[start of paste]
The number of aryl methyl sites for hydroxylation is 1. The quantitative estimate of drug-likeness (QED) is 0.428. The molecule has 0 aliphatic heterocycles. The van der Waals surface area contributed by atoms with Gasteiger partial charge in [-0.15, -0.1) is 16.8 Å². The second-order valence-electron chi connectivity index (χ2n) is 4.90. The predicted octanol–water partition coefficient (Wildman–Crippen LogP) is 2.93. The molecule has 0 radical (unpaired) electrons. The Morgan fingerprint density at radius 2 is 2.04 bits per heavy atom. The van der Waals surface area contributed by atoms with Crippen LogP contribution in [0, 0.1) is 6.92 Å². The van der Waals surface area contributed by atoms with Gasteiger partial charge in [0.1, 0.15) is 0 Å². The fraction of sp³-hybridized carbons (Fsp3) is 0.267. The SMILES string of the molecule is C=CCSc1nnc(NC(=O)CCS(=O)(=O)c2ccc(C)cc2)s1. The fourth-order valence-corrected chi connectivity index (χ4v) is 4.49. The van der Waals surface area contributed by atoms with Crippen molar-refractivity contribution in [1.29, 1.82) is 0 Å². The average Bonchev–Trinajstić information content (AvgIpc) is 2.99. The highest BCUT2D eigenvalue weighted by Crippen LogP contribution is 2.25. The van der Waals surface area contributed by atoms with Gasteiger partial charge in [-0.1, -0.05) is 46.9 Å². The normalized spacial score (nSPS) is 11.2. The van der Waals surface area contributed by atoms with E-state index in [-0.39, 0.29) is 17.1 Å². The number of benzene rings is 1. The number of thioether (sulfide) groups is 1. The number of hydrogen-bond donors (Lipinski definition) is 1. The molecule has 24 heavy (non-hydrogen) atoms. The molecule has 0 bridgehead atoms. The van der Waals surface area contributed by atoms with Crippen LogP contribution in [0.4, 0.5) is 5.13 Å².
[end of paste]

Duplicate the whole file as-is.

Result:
The number of aryl methyl sites for hydroxylation is 1. The quantitative estimate of drug-likeness (QED) is 0.428. The molecule has 0 aliphatic heterocycles. The van der Waals surface area contributed by atoms with Gasteiger partial charge in [-0.15, -0.1) is 16.8 Å². The second-order valence-electron chi connectivity index (χ2n) is 4.90. The predicted octanol–water partition coefficient (Wildman–Crippen LogP) is 2.93. The molecule has 0 radical (unpaired) electrons. The Morgan fingerprint density at radius 2 is 2.04 bits per heavy atom. The van der Waals surface area contributed by atoms with Crippen LogP contribution in [0, 0.1) is 6.92 Å². The van der Waals surface area contributed by atoms with Gasteiger partial charge in [0.1, 0.15) is 0 Å². The fraction of sp³-hybridized carbons (Fsp3) is 0.267. The SMILES string of the molecule is C=CCSc1nnc(NC(=O)CCS(=O)(=O)c2ccc(C)cc2)s1. The fourth-order valence-corrected chi connectivity index (χ4v) is 4.49. The van der Waals surface area contributed by atoms with Crippen molar-refractivity contribution in [1.29, 1.82) is 0 Å². The average Bonchev–Trinajstić information content (AvgIpc) is 2.99. The highest BCUT2D eigenvalue weighted by Crippen LogP contribution is 2.25. The van der Waals surface area contributed by atoms with Gasteiger partial charge in [-0.1, -0.05) is 46.9 Å². The normalized spacial score (nSPS) is 11.2. The van der Waals surface area contributed by atoms with E-state index in [-0.39, 0.29) is 17.1 Å². The number of benzene rings is 1. The number of thioether (sulfide) groups is 1. The number of hydrogen-bond donors (Lipinski definition) is 1. The molecule has 24 heavy (non-hydrogen) atoms. The molecule has 0 bridgehead atoms. The van der Waals surface area contributed by atoms with Crippen LogP contribution in [0.4, 0.5) is 5.13 Å².